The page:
Is Reinforcement Learning (Not) for Natural Language Processing: Benchmarks, Baselines, and Building Blocks for Natural Language Policy Optimization
Keywords: natural language processing, reinforcement learning, language models, feedback learning
TL;DR: We provide an open-source framework, benchmark, and novel algorithm to train large language models to better align to automated measures of human preferences.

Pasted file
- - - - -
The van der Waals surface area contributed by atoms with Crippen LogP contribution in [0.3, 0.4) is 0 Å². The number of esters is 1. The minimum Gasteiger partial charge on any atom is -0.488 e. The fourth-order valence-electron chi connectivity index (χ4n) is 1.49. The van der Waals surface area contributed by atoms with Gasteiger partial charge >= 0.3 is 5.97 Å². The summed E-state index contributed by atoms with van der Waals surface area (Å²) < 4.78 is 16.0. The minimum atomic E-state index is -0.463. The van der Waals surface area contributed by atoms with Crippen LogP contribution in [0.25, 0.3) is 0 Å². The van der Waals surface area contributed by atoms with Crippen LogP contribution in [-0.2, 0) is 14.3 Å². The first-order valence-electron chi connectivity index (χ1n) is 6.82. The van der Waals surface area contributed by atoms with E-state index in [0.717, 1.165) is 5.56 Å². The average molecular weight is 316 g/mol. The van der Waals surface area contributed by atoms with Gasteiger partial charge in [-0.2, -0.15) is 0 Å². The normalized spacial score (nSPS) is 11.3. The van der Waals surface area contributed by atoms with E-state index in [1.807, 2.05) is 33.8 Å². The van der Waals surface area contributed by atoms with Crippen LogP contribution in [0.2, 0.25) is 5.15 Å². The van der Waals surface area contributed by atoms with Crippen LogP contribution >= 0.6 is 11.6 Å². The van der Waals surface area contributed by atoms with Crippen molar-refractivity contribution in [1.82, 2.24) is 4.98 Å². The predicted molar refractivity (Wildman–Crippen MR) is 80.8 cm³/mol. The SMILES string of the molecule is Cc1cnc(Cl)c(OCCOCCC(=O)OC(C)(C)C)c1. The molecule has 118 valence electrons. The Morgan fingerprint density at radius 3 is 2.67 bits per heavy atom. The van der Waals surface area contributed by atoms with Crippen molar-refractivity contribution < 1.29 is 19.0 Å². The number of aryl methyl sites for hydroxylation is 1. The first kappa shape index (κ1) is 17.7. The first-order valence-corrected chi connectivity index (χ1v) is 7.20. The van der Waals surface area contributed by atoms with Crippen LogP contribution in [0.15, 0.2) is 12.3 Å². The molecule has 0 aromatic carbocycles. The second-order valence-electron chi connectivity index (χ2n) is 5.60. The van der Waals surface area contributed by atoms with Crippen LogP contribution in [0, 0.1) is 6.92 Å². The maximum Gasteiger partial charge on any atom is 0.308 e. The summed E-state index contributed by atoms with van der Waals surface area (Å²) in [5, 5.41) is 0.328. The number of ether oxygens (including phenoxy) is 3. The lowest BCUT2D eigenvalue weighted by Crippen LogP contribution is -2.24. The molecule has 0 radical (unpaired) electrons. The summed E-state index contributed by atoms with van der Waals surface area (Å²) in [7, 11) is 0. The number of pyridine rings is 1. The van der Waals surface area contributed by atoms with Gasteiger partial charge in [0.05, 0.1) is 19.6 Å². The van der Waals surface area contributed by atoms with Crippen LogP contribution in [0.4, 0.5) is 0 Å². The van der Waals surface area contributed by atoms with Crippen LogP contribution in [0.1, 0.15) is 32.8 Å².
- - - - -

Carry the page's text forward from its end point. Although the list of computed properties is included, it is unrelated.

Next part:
Abstract: We tackle the problem of aligning pre-trained large language models (LMs) with human preferences. If we view text generation as a sequential decision-making problem, reinforcement learning (RL) appears to be a natural conceptual framework. However, using RL for LM-based generation faces empirical challenges, including training instability due to the combinatorial action space, as well as a lack of open-source libraries and benchmarks customized for LM alignment. Thus, a question rises in the research community: is RL a practical paradigm for NLP? To help answer this, we first introduce an open-source modular library, $RL4LMs$ (Reinforcement Learning for Language Models), for optimizing language generators with RL. The library consists of on-policy RL algorithms that can be used to train any encoder or encoder-decoder LM in the HuggingFace library (Wolf et al. 2020) with an arbitrary reward function. Next, we present the $GRUE$ (General Reinforced-language Understanding Evaluation) benchmark, a set of 6 language generation tasks which are supervised not by target strings, but by reward functions which capture automated measures of human preference.GRUE is the first leaderboard-style evaluation of RL algorithms for NLP tasks. Finally, we introduce an easy-to-use, performant RL algorithm, $NLPO$ (Natural Language Policy Optimization)} that learns to effectively reduce the combinatorial action space in language generation. We show 1) that RL techniques are generally better than supervised methods at aligning LMs to human preferences; and 2) that NLPO exhibits greater stability and performance than previous policy gradient methods (e.g., PPO (Schulman et al. 2017)), based on both automatic and human evaluations.
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